Hamas militants bombarded a major southern Israeli city with rocket fire on Friday, unleashing their most powerful weapons yet in a week of tit-for-tat fighting that threatens to destroy a five-month-old cease-fire.

Both Israel and Gaza's Hamas rulers held out hope the calm would be restored, but also vowed to strike hard at each other if violence persisted.

"If you want to leave the truce, we are ready. And if you want to continue it, then abide by it," said Hamas strongman Mahmoud Zahar said in a Friday sermon.

The Egyptian-mediated truce took effect last June, largely halting a cycle of Palestinian rocket attacks on southern Israel and deadly Israel reprisals.

The cease-fire has mostly held, but began to deteriorate last week after an Israeli military raid on what the army said was a tunnel that militants planned to use for a cross-border raid. Eleven militants have been killed, and some 140 rockets and mortars have been fired from Gaza at Israel. Israel also has shut Gaza's vital border crossings, blocking the entrance of food, humanitarian goods and fuel into the impoverished area.

Friday's rocket fire was among the heaviest yet. Nearly 20 rockets were fired into southern Israel, including four Grad-type Katyushas that landed in Ashkelon, some 17 miles north of Gaza. One person in a southern Israeli village was lightly wounded by shrapnel.

The foreign-made Katyushas are believed to be smuggled into Gaza and have longer ranges than the crude homemade rockets usually fired by militants. With 120,000 people, Ashkelon is the biggest population center in rocket range, and Israel has responded harshly to past attacks on the coastal city.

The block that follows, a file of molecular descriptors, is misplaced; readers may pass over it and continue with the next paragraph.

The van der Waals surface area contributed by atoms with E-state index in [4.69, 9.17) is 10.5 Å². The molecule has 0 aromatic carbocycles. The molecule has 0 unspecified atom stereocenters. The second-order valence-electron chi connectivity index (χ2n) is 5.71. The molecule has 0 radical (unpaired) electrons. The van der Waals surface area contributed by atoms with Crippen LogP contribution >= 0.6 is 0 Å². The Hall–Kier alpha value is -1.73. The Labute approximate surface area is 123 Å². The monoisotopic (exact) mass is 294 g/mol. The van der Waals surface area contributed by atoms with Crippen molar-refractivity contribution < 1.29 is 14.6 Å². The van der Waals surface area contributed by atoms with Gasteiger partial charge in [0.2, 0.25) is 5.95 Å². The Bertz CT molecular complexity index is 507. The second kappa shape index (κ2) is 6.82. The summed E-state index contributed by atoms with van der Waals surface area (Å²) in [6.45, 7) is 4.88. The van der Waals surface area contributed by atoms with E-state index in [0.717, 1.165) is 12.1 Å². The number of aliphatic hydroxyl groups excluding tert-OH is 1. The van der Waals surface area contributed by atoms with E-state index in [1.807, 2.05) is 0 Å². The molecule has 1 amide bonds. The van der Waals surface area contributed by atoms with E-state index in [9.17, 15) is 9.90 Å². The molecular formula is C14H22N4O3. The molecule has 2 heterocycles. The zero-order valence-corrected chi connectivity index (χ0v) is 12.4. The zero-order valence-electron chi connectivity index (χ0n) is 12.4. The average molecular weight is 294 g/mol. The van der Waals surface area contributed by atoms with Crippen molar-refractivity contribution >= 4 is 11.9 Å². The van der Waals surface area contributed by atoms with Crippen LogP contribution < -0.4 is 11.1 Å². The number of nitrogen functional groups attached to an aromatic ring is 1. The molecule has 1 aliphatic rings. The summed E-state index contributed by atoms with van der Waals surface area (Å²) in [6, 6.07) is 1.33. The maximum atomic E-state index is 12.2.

The barrage came in response to an earlier Israeli airstrike that wounded two militants as they attempted to fire rockets. Hamas said the longer-range rockets were meant to show Israel what could await it if the truce collapses.

It was the first time that rockets have reached Ashkelon in the current round of fighting. "The escalation of the Hamas reaction is that they want to send a message to Israel that they can't break the cease-fire without paying a price for it," said Mouin Rabbani, an independent analyst based in Jordan.

By sundown, the sides appeared to be pulling back, and the area settled into relative calm.

"We will keep protecting our soldiers and people and keep acting against attempts to interrupt the cease-fire, but if the other side will want or wish to keep the cease-fire alive, we'll consider it seriously," Israeli Defense Minister Ehud Barak said during a stop in southern Israel.

Even so, Israeli Prime Minister Ehud Olmert held an emergency meeting with Barak and other top security officials to discuss the situation. Afterward, Olmert indicated that the border crossings would remain closed and military action would continue if necessary.

"The government pressure on Hamas will continue in connection to the operations of the crossings and other means," Olmert said.

Israel controls all of Gaza's official cargo crossings. Its decision to close the crossings last week has led to severe shortages of basic goods, caused the United Nations to suspend food aid distribution to tens of thousands of people, and forced Gaza's only power plant to halt operations. The shutdown has led to blackouts in parts of Gaza, though other areas still receive power directly from Egypt and Israel.

About 750,000 people in Gaza — just over half the territory's population — rely on the United Nations for food. The sanctions drew criticism Friday from the European Union.

"I call on Israel to reopen the crossings for humanitarian and commercial flows, in particular food and medicines," EU External Relations Commissioner Benita Ferrero-Waldner said Friday. "Fuel deliveries for the Gaza power plant should be resumed immediately."

Hamas, an Islamic militant group that advocates Israel's destruction, has ruled Gaza since routing forces loyal to Palestinian President Mahmoud Abbas in June 2007. Israel continues to battle Hamas, while conducting peace talks with Abbas' government in the West Bank.

About 7,000 Hamas loyalists marched though central Gaza City following noon prayers, waving green flags and chanting slogans against Abbas' Fatah movement.

Hamas scuttled reconciliation talks last week, meant to take place in Egypt, accusing Fatah of imprisoning Hamas supporters in the West Bank.

Hamas supporters held a banner reading "History will not forgive collaborators," a reference to Fatah's relations with Israel.